Specialty Files: 1983 Ibis


Editor’s note: This story first appeared in Dirt Rag Issue #153, published in November 2010. Words and photos by Jeff Archer.

Many riders are familiar with the current carbon fiber offerings from Ibis Cycles but may not realize the company has deep mountain biking roots that can be traced back to Scot Nicol’s garage circa 1981. The disconnect is likely made even stronger by the three-year hiatus Ibis took from 2002-2005. Scot sold Ibis to an investment group in 2000 and by 2002 Ibis was bankrupt. Scot resumed control in 2005 to become one of the few mountain bike pioneers still affiliated with their original company.


In the early days, Scot collaborated with Charlie Cunningham, who later co-founded Wilderness Trail Bikes, on projects such as the Speedmaster roller cam brake and modified Hi-E hubs. The brakes used specific mounts that were not compatible with traditional cantilever brakes but afforded increased stopping power and better modulation. When this bike was new, suggested retail for a complete Ibis bicycle was $1,000. The Speedmaster brakes were an additional $100 each over the stock MAFAC or Shimano Deore XT brakes. A pair of brakes would increase the price of the bike by nearly 20 percent! Suntour later licensed the brake design and produced more affordable versions. The Speedmaster brakes are still highly sought-after by collectors, with a few even designing new frames around the brakes.


The hubs started out as standard Hi-E hubs and were strengthened by riveting the center section to the flanges. The rear hub uses a “high-low” configuration with the drive side flange being larger in diameter, which helps even out the spoke tension from side to side. Once again, this was an expensive option which added $95 per pair over the stock Shimano, Suntour or Specialized hubs.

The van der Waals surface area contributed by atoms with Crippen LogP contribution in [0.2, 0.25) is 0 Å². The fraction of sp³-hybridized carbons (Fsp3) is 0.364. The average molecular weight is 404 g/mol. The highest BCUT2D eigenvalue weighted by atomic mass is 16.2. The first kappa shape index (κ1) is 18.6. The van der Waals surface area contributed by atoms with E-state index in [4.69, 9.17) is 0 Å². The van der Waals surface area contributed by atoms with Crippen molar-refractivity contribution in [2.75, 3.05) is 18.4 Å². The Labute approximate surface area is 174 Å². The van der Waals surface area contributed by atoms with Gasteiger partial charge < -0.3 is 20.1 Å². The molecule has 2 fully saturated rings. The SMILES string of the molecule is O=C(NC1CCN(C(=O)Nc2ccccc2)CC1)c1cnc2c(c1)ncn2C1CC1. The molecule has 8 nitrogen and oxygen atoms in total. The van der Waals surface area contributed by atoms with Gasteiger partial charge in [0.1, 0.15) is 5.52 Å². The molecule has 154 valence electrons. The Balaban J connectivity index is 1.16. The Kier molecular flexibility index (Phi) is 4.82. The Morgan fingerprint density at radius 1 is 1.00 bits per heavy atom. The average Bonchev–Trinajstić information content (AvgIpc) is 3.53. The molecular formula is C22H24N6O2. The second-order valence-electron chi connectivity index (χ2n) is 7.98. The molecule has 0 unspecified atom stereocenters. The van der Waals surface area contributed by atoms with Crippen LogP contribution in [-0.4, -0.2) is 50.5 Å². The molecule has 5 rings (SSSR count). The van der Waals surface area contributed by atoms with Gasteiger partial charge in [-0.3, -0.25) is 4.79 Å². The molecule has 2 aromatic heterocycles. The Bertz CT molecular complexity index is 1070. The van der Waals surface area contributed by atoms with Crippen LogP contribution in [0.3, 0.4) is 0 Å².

The final custom Ibis touch is the stem. The traditional threaded fork uses a brazed-in stub to provide a mount for the stem. The stem is similar to the current Aheadset system, except the fork still uses a traditional threaded headset. The rest of the components are fairly typical of the era.

According to the 1984 Ibis catalog, “The perfect all terrain bicycle hasn’t been made yet.” It is good to see Scot is still trying 30 years later.

This bike can be seen at the Museum of Mountain Bike Art & Technology in historic downtown Statesville, North Carolina. If you can’t visit in person, check out the collection at www.mombat.org.


Frame and fork: Chromoly
Hubs: Hi-E, modified
Rims: Saturne X-22
Stem: Ibis
Saddle: Brooks B-17
Brakes: Cunningham/Ibis Speedmaster
Derailleur: Shimano Deore XT “deer head”
Serial number: 46


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